Twin with a Survivor Program

The Holocaust & Human Rights Education Center is pleased to partner with The Holocaust Council of Greater MetroWest's Twin-With-a-Survivor  program. They created this program  in 2001 to provide B’nai Mitzvah students the rare opportunity to make personal connections to these extraordinary models of human courage and resilience who exemplify continued commitment to the Jewish community.  We are excited to share this program with you.

"For they were living men and women, not symbols." - Elie Wiesel

Overview

After three meetings with a Survivor the student incorporates what he/she has learned into the D’var Torah.

Twin-With-a-Survivor assures that the Bar/Bat Mitzvah ceremony is profoundly meaningful and extremely moving for the participants as well as the entire congregation.

Additionally, participating in this program ensures the fulfillment of several mitzvot, including becoming a witness and honoring the elderly.

Twin-With-a-Survivor has proven a tremendous growth opportunity for both the students and their families. Many loving friendships have resulted between Survivors and the B’nai Mitzvah families.

Judy Altman with students
Students with Judy Altmann, Holocaust Survivor

Guidelines

  • Students must agree to meet a Survivor a minimum of three times (although more than three meetings are recommended). At least one meeting should take place in the Survivor’s home (or place of business). We recommend a minimum of one hour per session.
  • If possible, a portion of one of these meetings should be videotaped. Three copies of the tape will be made. The copies will be distributed to the student, the Survivor and to The Holocaust & Human Rights Education Center.
  • Students must agree to keep journals of their meetings. These portions should include the factual materials of the interviews that become future references for the student.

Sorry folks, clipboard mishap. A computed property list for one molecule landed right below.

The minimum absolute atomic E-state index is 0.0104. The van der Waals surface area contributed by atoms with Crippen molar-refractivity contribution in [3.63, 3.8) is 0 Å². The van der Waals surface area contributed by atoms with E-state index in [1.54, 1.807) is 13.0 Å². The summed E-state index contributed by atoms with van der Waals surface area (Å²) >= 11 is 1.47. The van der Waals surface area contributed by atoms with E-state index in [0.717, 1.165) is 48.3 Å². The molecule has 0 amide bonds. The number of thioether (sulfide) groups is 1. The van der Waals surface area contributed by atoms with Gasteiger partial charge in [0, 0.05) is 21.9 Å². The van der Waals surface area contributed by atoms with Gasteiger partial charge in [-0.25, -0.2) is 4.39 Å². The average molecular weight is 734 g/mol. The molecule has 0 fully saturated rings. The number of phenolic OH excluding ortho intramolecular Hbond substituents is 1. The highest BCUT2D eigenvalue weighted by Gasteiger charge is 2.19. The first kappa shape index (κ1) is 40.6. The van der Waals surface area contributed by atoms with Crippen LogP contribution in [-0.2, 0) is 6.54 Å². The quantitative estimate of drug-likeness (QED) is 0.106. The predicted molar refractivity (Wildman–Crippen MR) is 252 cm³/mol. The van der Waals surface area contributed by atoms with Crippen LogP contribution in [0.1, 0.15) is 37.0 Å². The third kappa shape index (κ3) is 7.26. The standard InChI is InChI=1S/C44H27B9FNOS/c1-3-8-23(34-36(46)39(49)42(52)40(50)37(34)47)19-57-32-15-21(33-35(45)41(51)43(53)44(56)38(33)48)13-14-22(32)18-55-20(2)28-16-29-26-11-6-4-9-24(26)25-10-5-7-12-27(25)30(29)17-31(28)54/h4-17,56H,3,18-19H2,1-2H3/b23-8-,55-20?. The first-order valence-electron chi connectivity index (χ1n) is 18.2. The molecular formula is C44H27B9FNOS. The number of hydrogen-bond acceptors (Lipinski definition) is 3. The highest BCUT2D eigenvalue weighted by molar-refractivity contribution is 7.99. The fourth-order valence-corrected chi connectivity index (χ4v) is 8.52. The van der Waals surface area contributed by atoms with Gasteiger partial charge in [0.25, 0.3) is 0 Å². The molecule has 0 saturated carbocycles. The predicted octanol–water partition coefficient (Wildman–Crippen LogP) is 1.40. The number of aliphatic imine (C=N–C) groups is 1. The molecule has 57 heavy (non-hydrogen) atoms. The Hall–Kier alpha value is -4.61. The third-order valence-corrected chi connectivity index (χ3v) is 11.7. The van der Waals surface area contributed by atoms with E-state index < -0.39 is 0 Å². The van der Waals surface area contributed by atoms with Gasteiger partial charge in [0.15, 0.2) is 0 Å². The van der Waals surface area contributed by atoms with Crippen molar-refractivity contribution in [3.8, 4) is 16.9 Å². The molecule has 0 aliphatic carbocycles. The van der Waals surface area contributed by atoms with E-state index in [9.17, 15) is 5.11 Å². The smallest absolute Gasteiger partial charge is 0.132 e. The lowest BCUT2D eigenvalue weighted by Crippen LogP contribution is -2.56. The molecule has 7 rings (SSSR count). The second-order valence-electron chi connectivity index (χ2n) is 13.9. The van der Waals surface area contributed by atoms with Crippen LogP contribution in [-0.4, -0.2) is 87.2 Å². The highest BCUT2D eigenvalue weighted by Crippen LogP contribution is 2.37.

Minimal considerations should include:

  • Is the student knowledgeable about the Holocaust?
  • Is the student stable and mature?
  • Does the student have a respectable GPA?
  • Will the student have parental support for this project?

Although we don’t anticipate that either the Survivor or student will be tongue-tied, we recommend that the student approach each of the interviews with a set of guideline questions that explore different aspects of the Survivor’s life. Students should realize that three sessions is hardly enough time to learn someone’s history. The guidelines will ensure that the most important aspects of the Survivor’s story will be addressed.

Should the pair decide that they want to spend more time together, the Survivor will be able to elaborate on the individual aspects. Otherwise, the students should present the Survivors with a list of questions for each particular interview so that the Survivor can gauge how much ground he/she will have to cover in the given time.

Minimally, the students should ask:

  • Place and date of birth. This should be followed up by consulting an atlas to get a geographical sense and an encyclopedia for a historical perspective of that Survivor’s particular country.
  • Lifestyle of the Jews in general and the Survivor’s family, in particular.
  • Detailed knowledge of parents, siblings, and grandparents, with specific anecdotes. Anecdotes about extended family and childhood friends.
  • Religious, social, educational, and economic life of the surrounding Jewish and non-Jewish community.
  • Details of the Survivor’s life from earliest recollection to point of transition (1930’s)
  • Transition to 1945: oppression, ghetto, hiding, concentration camp experience, partisan activity, and emigration to sanctuary.
  • Liberation, return to home, D.P. camp, wait to emigrate to America or Palestine
  • Life in a new land

Suggested Questions:

  • When did you arrive in the United States?
  • Did you arrive by ship or plane?
  • What was your first impression of America?
  • Why did you choose to settle in New York?
  • Describe the town or city as it appeared to you when you first arrived.
  • Did it in any way remind you of your home in Europe? If yes, how?
  • Did you feel welcome in the United States? If yes, what particularly made you feel welcome? If you were made to feel unwelcome, please explain.
  • Please describe your employment history: first job and subsequent ones.
  • Please describe your first and subsequent homes in the United States.
  • Did you attend night classes to learn English? Please describe that experience.
  • Did you send your children to area schools and colleges?
  • What do you consider the best thing about living in New York?
  • What are your thoughts on life, relationship with others, prayer, Judaism, religious observance, children, and grandchildren.

For more information, contact Millie Jasper
mjasper@hhrecny.org
914.696.0738